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Discover ADVENTURE in Big South Fork Country!

A land as old as time, with mysteries that extend from the peaks of the highest mountains in the Cumberlands to the depths of the canyons in the Big South Fork. This is the Adventure Tourism Capital of Tennessee™. Your adventure


From short, leisurely strolls along the river to multi-day trips through the heart of the Big South Fork backcountry, a network of trails in the Big South Fork National River & Recreation Area offer hiking opportunities for everyone. From waterfalls and overlooks to rock houses and cliff lines, the trails provide access to a number of scenic vistas. Hundreds of miles in all, the trail network is expansive with trails ranging from easy to challenging. See


In just a few short years, Brimstone has become recognized as one of America’s top destination for off-highway vehicle exploration. One publication even named it the nation’s No. 1 destination for all-terrain vehicles.

You don’t have to tell that to Scott Countians. For years, the quality of the trail-riding experience at Brimstone was a well-kept secret. The secret isn’t so well-kept anymore, but the experience is no less enjoyable.

It was the threat of losing access to the 20,000 acres of the Brimstone property that spurred some local businessmen to establish Brimstone Recreation. In the process, the decision was made to share this unique place with the world. And the world has been flocking to Brimstone ever since.

Brimstone Recreation is more than just a few hundred miles of trails (ranging from easy to difficult). You can rent ATVs there, hire a guide for your trip, make camp at the Trails End Campground or enjoy a stay at a mountain cabin nearby.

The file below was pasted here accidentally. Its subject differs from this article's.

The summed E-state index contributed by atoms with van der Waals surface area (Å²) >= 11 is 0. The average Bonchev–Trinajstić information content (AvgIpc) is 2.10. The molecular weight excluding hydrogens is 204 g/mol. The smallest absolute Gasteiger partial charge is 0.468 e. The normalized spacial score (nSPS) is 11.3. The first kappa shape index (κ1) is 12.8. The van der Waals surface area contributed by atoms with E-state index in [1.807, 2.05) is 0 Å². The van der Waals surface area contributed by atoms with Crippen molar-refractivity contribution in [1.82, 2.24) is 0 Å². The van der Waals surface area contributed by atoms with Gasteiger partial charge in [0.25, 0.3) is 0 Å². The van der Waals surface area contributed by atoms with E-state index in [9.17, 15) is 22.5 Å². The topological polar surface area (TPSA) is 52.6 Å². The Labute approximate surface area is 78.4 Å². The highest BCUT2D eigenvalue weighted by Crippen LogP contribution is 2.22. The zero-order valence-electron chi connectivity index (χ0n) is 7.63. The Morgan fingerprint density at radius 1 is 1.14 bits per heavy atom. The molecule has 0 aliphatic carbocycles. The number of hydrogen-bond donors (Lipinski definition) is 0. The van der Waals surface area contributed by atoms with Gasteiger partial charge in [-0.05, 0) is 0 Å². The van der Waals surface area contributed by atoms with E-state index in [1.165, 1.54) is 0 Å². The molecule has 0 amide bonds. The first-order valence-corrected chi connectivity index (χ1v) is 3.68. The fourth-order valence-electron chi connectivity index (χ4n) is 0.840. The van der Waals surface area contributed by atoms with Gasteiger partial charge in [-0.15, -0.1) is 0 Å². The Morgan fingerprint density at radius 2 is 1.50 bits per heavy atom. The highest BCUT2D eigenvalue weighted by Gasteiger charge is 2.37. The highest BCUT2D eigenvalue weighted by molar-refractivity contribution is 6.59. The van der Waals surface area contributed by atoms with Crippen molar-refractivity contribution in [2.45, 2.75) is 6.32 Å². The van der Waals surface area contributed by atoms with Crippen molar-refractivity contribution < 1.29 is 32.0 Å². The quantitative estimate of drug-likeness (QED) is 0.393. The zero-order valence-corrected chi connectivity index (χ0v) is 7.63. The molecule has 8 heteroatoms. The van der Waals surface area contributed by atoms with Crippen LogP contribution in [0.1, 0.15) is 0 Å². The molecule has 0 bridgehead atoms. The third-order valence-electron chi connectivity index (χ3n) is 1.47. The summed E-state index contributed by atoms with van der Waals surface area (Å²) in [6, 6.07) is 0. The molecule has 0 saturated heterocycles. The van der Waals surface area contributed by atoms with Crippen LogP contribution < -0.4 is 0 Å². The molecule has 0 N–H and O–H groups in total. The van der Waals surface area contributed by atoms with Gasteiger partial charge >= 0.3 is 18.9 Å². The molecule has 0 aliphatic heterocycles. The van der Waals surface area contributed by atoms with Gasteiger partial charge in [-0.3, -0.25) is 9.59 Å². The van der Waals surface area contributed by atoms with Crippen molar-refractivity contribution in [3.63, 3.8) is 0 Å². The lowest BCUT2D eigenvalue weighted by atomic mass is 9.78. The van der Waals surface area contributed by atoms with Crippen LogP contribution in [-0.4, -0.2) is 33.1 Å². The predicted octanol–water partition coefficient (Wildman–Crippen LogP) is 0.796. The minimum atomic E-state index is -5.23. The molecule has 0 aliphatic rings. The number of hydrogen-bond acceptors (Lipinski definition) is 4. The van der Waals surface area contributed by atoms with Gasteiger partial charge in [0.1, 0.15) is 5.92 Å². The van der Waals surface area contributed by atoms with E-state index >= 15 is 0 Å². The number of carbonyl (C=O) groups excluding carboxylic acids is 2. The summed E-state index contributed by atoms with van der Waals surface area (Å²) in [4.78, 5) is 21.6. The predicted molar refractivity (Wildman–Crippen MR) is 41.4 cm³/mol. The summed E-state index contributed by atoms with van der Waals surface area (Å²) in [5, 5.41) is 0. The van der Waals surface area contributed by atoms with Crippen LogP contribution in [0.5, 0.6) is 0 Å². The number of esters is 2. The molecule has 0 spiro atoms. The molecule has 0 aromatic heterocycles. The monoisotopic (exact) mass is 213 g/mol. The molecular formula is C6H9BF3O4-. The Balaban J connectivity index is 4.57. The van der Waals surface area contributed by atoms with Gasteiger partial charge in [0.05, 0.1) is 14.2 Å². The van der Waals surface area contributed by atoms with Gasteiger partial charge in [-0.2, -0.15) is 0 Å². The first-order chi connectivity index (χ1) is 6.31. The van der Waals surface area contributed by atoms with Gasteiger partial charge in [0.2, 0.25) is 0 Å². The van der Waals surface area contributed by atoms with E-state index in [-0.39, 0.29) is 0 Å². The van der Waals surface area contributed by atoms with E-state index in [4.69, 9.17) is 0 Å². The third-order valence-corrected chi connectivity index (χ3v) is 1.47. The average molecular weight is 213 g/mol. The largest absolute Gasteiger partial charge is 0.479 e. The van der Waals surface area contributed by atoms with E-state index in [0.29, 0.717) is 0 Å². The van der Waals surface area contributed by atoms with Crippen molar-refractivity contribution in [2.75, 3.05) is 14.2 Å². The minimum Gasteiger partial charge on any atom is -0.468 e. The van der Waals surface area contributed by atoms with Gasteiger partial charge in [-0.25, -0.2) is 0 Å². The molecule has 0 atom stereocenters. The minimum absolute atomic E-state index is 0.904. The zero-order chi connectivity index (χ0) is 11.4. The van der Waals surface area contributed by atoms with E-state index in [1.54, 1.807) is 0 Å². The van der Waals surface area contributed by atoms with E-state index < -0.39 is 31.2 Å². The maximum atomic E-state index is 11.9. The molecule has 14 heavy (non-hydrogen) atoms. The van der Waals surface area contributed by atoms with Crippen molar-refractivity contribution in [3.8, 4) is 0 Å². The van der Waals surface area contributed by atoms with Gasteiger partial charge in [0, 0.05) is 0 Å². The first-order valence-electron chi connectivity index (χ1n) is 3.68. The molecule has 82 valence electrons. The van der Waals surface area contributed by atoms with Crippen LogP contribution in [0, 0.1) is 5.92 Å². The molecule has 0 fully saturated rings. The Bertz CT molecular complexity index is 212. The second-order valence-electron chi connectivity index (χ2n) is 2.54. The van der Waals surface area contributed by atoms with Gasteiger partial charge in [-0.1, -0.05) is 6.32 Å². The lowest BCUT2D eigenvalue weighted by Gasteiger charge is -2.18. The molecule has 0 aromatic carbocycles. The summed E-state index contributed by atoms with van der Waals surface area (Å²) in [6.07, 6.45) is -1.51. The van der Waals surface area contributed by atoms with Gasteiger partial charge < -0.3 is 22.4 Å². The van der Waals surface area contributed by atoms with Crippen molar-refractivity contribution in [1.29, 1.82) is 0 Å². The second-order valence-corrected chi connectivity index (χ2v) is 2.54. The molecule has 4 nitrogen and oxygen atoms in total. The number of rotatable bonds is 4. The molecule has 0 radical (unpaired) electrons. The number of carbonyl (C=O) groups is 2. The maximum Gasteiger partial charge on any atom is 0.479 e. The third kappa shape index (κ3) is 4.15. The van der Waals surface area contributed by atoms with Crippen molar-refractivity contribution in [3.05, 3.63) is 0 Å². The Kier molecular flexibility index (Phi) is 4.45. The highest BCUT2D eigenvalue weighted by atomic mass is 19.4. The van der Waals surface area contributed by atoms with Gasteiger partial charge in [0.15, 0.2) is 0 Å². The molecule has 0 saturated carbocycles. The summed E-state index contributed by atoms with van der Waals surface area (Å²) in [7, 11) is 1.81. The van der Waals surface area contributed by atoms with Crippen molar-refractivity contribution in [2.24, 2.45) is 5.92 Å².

The Big South Fork of the Cumberland River is recognized as one of the Southeast’s premier destinations for paddlers. The river’s characteristics vary greatly. Some stretches of the river are ideal for beginners while others should only be tackled by experienced paddlers. A couple of rapids — Angel Falls and Devil’s Jump — are recommended for portage by all paddlers, regardless of skill level.

Paddling is best during late winter and early spring. By early summer, the water is typically too low for serious paddling though many still use canoes and kayaks to reach their favorite fishing and camping destinations.

The river is prone to rapidly rise during periods of heavy rain and can become quite dangerous. The Big South Fork and its major tributaries are wild and untamed streams. The sheer gorge walls encasing the streams limit access to a few points along the way. Those planning to paddle the rivers should plan accordingly.